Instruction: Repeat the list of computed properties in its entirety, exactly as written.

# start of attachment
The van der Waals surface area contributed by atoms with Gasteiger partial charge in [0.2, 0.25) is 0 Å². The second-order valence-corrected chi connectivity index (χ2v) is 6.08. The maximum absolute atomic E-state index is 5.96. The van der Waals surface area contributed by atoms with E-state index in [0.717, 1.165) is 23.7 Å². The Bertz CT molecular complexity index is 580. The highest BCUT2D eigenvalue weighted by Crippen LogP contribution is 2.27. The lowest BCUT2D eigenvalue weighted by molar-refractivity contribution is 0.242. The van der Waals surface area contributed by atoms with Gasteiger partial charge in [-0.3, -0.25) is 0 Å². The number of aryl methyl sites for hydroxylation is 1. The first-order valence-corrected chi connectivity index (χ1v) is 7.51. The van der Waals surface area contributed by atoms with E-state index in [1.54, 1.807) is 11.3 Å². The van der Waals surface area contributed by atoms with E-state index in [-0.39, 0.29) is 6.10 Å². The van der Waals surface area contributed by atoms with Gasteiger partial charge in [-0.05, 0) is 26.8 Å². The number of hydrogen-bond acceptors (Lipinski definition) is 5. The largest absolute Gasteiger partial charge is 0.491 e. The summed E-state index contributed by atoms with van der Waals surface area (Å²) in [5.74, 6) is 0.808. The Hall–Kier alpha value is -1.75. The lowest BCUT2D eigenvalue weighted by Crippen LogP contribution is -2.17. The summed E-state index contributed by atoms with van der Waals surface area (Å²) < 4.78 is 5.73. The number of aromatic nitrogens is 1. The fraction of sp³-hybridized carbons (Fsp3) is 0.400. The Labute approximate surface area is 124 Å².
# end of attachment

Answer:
The van der Waals surface area contributed by atoms with Gasteiger partial charge in [0.2, 0.25) is 0 Å². The second-order valence-corrected chi connectivity index (χ2v) is 6.08. The maximum absolute atomic E-state index is 5.96. The van der Waals surface area contributed by atoms with E-state index in [0.717, 1.165) is 23.7 Å². The Bertz CT molecular complexity index is 580. The highest BCUT2D eigenvalue weighted by Crippen LogP contribution is 2.27. The lowest BCUT2D eigenvalue weighted by molar-refractivity contribution is 0.242. The van der Waals surface area contributed by atoms with Gasteiger partial charge in [-0.3, -0.25) is 0 Å². The number of aryl methyl sites for hydroxylation is 1. The first-order valence-corrected chi connectivity index (χ1v) is 7.51. The van der Waals surface area contributed by atoms with E-state index in [1.54, 1.807) is 11.3 Å². The van der Waals surface area contributed by atoms with E-state index in [-0.39, 0.29) is 6.10 Å². The van der Waals surface area contributed by atoms with Gasteiger partial charge in [-0.05, 0) is 26.8 Å². The number of hydrogen-bond acceptors (Lipinski definition) is 5. The largest absolute Gasteiger partial charge is 0.491 e. The summed E-state index contributed by atoms with van der Waals surface area (Å²) in [5.74, 6) is 0.808. The Hall–Kier alpha value is -1.75. The lowest BCUT2D eigenvalue weighted by Crippen LogP contribution is -2.17. The summed E-state index contributed by atoms with van der Waals surface area (Å²) < 4.78 is 5.73. The number of aromatic nitrogens is 1. The fraction of sp³-hybridized carbons (Fsp3) is 0.400. The Labute approximate surface area is 124 Å².